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Personality Profiles and Political Parties
Gian Vittorio Caprara and Claudio Barbaranelli (
University of Rome "La Sapienza") Philip G. Zimbardo (Stanford University)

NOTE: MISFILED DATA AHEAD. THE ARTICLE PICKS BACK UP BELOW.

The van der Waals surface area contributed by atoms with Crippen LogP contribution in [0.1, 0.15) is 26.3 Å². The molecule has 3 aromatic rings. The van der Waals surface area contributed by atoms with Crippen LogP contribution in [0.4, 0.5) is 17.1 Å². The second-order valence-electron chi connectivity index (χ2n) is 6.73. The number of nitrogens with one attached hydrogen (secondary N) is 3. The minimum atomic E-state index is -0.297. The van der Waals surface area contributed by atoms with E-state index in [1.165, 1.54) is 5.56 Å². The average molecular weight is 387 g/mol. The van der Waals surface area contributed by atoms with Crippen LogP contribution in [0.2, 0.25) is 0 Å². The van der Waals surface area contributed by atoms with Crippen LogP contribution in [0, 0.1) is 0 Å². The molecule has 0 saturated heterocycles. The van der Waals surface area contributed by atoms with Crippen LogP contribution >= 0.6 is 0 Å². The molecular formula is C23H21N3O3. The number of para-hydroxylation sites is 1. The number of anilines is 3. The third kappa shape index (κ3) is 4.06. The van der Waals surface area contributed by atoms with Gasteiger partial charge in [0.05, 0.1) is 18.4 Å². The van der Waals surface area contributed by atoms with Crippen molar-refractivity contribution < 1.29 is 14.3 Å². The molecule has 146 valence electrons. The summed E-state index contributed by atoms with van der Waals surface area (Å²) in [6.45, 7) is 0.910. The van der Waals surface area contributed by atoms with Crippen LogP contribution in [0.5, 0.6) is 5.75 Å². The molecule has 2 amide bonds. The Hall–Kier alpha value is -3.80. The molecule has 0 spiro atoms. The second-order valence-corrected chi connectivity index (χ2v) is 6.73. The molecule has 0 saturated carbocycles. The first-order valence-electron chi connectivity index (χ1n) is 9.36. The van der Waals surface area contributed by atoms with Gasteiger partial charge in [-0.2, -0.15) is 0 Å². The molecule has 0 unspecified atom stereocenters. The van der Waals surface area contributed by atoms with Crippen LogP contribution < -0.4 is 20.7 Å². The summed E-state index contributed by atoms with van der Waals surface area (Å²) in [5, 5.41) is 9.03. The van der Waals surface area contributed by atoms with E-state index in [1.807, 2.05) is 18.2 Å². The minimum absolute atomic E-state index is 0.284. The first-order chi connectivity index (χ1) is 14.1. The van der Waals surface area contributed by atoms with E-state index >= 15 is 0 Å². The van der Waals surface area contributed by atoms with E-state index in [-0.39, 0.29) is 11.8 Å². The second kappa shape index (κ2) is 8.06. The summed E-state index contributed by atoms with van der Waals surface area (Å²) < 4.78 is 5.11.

Estratto This paper explores relationships between basic personality profiles of voters and their political party preferences. The Italian political system has moved recently from previously extreme, ideologically distinctive parties to form complex coalitions varying around more centrist orientations. Significant evidence was found for the utility of the Five-Factor Model of Personality in distinguishing between voters' expressed preferences, even given this greater subtlety in proposed values and agendas. More than 2,000 Italian voters who self-identified as having voted for new center-left or center-right political coalitions differed systematically in predicted directions on several personality dimensions measured by the Big Five Questionnaire. In the context of the model, center-right voters displayed more Energy and slightly more Conscientiousness than center-left voters, whose dominant personality characteristics were Agreeableness (Friendliness) and Openness; Emotional Stability was unrelated to either group. This relationship between individual differences in personality and political preferences was not influenced by the demographic variables of voters' gender, age, or education. Thus, personality dimensions proved to be stronger predictors of political preference than any of these standard predictor variables. Implications are discussed regarding links among personality, persuasion, power, and politics. (da Political Psychology, Vol. 20, No. 1, 1999)